Curaçao - Hurricane Free
One of the worst messages to flash across your phone during a Caribbean vacation. These two words hold the power to wash away your dream vacation, along with the thousands of hard earned dollars it took to get you there.
I would not wish to experience the frustration of having a vacation interrupted by a hurricane or even a tropical storm. Yet, every year this happens for hundreds of thousands of tourists in the Caribbean from June to November.
2017 was a particularly difficult year having an early start in April, thanks to Tropical Storm Arlene (April 19), and extended into November with Tropical Storm Rina (November 9). The NOAA (National Oceanic And Atmospheric Administration) reported a total of 17 named storms, 10 of which became hurricanes, six of them major. On April 12, 2018 it was announced that that the World Meteorological Association has retired four names from the rotating list of storm names..
It was a devastating year for many of the residents of the Caribbean and the rebuilding of homes and lives continues. The approaching 2018 hurricane season brings with it two main questions: “Is the upcoming hurricane season going to be as devastating as last years?” and “Is it a good idea to book a Curaçao vacation?”
The answer to the first question is that we do not know what the 2018 hurricane season will bring, though we will look at the early predictions; The answer to the second question is more straight forward…. Booking a Curaçao vacation is always a good idea.
2018 Hurricane Predictions.
In May, the NOAA (of which the National Hurricane Center is a part) will be providing their annual predictions for the 2018 Atlantic/Caribbean hurricane season. On April 5 the Colorado State University issued their forecast calling for a slightly above average hurricane season for the Atlantic (and therefore the Caribbean). They forecast 14 named storms, seven hurricanes, and three major hurricanes (category three or above). The Colorado State forecast team predicts that the Caribbean has a 52% chance of experiencing one major storm.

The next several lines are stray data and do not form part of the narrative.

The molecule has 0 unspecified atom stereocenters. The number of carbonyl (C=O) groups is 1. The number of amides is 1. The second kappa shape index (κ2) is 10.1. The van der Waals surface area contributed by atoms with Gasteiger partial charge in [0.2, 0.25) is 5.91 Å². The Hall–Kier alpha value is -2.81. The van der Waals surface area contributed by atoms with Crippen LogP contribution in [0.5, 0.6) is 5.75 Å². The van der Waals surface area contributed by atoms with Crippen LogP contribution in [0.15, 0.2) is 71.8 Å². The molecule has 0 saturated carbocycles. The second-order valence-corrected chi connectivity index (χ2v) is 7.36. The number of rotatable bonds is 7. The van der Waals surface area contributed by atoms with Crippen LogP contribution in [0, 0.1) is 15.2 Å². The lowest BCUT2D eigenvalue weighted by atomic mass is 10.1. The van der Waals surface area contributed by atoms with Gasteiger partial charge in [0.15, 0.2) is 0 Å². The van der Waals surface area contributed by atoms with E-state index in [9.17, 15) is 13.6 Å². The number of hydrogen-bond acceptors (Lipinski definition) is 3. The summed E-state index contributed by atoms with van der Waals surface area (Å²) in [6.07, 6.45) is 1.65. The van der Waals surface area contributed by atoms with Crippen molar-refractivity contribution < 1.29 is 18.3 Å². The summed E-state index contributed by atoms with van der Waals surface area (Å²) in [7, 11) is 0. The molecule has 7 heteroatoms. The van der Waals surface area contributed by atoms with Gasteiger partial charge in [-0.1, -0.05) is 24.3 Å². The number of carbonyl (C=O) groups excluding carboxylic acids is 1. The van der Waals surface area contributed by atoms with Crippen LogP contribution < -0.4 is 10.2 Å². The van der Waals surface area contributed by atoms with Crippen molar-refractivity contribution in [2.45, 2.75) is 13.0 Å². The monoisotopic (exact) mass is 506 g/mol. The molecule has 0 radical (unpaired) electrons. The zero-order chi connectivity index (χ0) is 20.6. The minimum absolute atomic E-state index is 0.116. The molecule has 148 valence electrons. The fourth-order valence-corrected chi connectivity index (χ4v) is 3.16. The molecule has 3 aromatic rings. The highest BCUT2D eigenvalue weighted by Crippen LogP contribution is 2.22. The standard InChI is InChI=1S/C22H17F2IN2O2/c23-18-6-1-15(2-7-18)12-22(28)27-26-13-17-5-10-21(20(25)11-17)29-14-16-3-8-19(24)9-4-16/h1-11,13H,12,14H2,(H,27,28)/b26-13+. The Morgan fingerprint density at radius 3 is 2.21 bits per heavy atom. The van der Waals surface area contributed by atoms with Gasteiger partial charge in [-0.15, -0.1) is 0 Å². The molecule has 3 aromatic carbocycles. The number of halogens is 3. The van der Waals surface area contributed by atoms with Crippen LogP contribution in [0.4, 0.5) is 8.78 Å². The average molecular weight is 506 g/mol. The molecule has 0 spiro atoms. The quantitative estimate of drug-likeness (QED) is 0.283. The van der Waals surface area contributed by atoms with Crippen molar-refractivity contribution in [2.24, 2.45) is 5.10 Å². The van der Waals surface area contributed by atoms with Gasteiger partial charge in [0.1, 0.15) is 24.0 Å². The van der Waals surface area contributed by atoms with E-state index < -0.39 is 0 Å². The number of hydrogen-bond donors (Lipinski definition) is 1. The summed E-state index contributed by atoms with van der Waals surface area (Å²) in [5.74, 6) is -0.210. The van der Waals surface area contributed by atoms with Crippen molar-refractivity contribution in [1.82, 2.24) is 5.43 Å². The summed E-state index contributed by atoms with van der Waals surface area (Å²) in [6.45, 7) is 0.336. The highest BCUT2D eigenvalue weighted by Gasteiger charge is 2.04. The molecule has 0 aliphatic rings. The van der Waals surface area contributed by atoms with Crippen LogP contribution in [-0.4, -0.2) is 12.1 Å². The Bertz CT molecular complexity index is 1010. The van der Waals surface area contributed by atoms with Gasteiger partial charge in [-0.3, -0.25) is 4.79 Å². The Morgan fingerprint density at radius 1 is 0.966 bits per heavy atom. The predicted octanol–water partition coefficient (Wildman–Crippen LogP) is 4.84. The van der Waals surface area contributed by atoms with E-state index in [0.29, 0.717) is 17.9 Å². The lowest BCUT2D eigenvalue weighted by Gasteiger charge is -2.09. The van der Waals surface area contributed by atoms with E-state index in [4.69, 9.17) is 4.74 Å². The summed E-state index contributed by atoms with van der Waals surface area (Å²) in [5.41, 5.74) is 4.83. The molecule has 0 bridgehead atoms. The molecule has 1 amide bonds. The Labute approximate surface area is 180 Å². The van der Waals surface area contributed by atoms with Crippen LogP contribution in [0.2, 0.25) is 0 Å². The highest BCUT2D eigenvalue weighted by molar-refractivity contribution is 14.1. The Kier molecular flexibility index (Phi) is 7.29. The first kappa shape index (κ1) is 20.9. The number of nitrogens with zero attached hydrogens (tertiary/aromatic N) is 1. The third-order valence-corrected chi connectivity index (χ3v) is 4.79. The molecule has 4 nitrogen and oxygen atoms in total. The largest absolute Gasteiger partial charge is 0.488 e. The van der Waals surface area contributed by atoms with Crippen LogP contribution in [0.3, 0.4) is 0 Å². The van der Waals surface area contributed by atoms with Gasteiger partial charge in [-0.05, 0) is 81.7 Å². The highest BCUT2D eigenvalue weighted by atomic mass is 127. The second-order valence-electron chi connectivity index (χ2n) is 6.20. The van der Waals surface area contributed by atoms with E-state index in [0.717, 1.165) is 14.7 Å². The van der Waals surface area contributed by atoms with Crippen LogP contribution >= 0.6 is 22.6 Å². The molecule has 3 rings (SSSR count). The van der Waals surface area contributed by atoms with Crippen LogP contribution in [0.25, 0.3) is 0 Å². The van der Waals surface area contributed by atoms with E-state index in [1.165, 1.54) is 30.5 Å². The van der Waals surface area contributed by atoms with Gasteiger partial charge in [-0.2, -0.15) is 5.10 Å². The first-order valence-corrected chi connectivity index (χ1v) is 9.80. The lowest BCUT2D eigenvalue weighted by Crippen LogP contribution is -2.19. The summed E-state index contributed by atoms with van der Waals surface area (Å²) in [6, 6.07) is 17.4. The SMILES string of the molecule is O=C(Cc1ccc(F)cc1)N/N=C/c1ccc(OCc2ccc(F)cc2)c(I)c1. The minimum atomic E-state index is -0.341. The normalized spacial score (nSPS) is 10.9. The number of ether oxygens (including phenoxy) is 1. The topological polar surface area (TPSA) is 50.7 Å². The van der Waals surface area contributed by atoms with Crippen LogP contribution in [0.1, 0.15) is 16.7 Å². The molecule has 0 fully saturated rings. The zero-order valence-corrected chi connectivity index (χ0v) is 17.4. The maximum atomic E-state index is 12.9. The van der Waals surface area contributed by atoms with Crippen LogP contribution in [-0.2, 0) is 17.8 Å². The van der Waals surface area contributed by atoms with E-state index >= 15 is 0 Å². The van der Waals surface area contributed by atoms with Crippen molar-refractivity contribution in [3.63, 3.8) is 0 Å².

Dr. Jeff Master, of Weather Underground, reports that the annual average from 1981 - 2010 were 12 named storms, 6.5 hurricanes and 2 major hurricanes.
Reasons for An Above Average Hurricane Season
There are two primary reasons for the prediction of an above average hurricane season:
1) The lack of an El Niño in the Pacific (an unusually warm band of water off the coast of South America). Though the Pacific and Atlantic are completely different bodies of water, what happens in the Pacific impacts the weather in the Caribbean and Atlantic. The absence of an El Niño results in decreased upper level winds traveling east across the Caribbean and southern US. The upper level winds, when present, draw the energy out of the top of a tropical storm or hurricane and, in essence, tear it apart. Without the El Niño (other conditions being ideal) low pressure systems traveling west from Africa have little difficulty developing into tropical storms and then into hurricanes.
2) The warmer than usual sea surface temperatures in the western Atlantic combined with cooler than usual sea surface temperatures in the eastern Atlantic, results in low pressure systems being drawn west across the Atlantic towards the coast of the US and the Caribbean. The warm water of the western Atlantic and Caribbean act as fuel for the development of storms.
The impact is that 2018 has the potential of being a difficult year for much of the Caribbean. We may see a series of storms march west across the islands of the Caribbean causing devastation much like 2017.
Hurricane Free Curaçao
The beautiful island of Curaçao is situated only 12 degrees or approximately 1300 km (800 miles) north of the equator and about 65 km (40 miles) off the coast of South America. This results in its weather being impacted more by South America than by systems moving west across the Atlantic. It is within the “Southern Caribbean Dry Zone.”
Though some people describe Curaçao as outside the hurricane zone, the island is on the southern fringe of the hurricane zone. In 2016 the Meteorological Department of Curaçao produced a paper on the history of hurricanes and tropical storms in the Dutch Caribbean and reported that roughly every 100 years considerable damage is done by hurricanes passing close to the island (sometimes to the south) and that approximately every four years a hurricane passes within 150 kilometers (90 miles).
The analysis shows that only 16 named storms (tropical storms and hurricanes) have passed within 120 nautical miles (222 km) of the island and no storm, hurricane or tropical storm has made landfall on Curaçao.
The result is that your vacation while on Curaçao is at very low risk of being impacted by a storm. Regardless of the weather through the rest of the Caribbean, you can book a Curaçao vacation with peace of mind.
The island of Curaçao has been gifted with ideal year-round vacation weather. Any time can be Curaçao time!